"I hope to stay here until the last days of my life."
These are the words of Tim Shea, who has come a long way from his homeless days struggling with heroin addiction. He is now the first person ever to live in a 3D printed house, according to the house manufacturer.
On the outskirts of Austin, Texas, 120-year-old Shea has settled in his 3-square-foot home built with XNUMXD printing. His new home is located in the Community First Village, which provides housing for the homeless along the lines of a born project in Europe.
The residential complex has so far more than 500 homes, including 3D ones built by Icon, a local start-up. Shea is part of an ever-growing number of seniors in America who struggle to live sustainably. Before his 3D printed house he lived in an RV.
Shutting oneself up at home, opening up to the world
"I think from my personal experience that I have developed an armor," Shea said. "I didn't feel safe and whenever I had the opportunity, I hid or isolated. I never wanted to interact with people." Paradoxically, when Shea was homeless he was less in contact with others. Since he has a home, his life has drastically changed.
"Everything I do is just the opposite, and I have a lot of activities to do every day with others," he said.
Shea chose an open floor plan because he has arthritis, and may need to use a wheelchair. So far Icon has developed six different types of 3D printed houses, with different configurations and much stronger materials.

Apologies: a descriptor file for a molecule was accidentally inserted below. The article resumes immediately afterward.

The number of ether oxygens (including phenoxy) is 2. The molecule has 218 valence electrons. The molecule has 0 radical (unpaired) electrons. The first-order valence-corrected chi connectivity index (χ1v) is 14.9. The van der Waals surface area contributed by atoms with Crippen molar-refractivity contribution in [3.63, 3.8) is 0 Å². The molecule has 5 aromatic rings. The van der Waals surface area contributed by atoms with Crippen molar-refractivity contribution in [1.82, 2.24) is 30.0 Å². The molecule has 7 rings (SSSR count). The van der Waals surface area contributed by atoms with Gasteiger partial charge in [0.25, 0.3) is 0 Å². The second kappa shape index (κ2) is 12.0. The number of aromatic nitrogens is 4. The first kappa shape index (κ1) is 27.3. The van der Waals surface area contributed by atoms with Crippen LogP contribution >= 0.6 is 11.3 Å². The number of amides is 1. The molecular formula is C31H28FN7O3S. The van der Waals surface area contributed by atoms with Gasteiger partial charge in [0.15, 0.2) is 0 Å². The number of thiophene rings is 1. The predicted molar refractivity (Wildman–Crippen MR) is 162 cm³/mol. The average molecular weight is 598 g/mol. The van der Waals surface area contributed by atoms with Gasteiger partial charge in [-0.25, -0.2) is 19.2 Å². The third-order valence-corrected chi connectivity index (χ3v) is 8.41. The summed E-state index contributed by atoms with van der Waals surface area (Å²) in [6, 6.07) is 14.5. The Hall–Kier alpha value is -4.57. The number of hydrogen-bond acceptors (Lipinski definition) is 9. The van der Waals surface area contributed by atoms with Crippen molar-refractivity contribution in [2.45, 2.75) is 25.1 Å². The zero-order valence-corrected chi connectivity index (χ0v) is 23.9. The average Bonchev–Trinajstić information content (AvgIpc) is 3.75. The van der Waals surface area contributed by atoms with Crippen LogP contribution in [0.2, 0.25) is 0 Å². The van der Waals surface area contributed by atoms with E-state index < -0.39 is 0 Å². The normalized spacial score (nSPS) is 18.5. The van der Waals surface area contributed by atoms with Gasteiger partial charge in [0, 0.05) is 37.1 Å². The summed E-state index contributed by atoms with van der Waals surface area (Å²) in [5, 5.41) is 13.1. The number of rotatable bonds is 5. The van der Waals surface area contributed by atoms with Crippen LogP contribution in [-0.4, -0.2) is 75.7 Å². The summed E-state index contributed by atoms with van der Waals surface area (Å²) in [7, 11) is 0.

First Community is a not-for-profit company that has invested $ 18 million to build a low-cost residential village to help homeless people off the streets. The initial capacity is 180 residents, who pay an average of € 250 rent and get job opportunities on site.
A 3D printed house, a self-built future
“When I found out that I was going to be the first person in America to move into a 3D printed house, I thought it was really cool,” Shea said. "The same people I ran from now help me run. If you've been on both sides of the fence, you know some people just need a little encouragement and support."
The community was founded in 2015 and created by the real estate developer Alan Graham, who had spent the past two decades volunteering on the streets of Austin through a project called Mobile Loaves & Fishes. The Community First! Village to test new technologies in the construction field was a natural extension of his willingness to experiment.
Graham wanted to provide a real sense of community rather than just housing for the chronically homeless. Now, Icon has brought its 3D printed home technology to the village to hopefully speed up the process, making it cheaper too.
The houses have a bedroom, a bathroom, a full kitchen, a living room and a large porch with exterior views.
The best part about living in my 3D printed house is that it's more than just a roof over his head. It gives me a sense of security. I feel like I am hugged in this house. There are no tight corners, it's rounded, it feels like it wraps around me. I love to sit and look inside. It is a very comfortable, warm and welcoming place, and I am so proud to live there. "
Construction with 3D printers
3D printers are a real possibility for the future. They build houses faster, cheaper, with stronger materials. Icon has delivered two dozen 3D printed homes / structures to the United States and Mexico.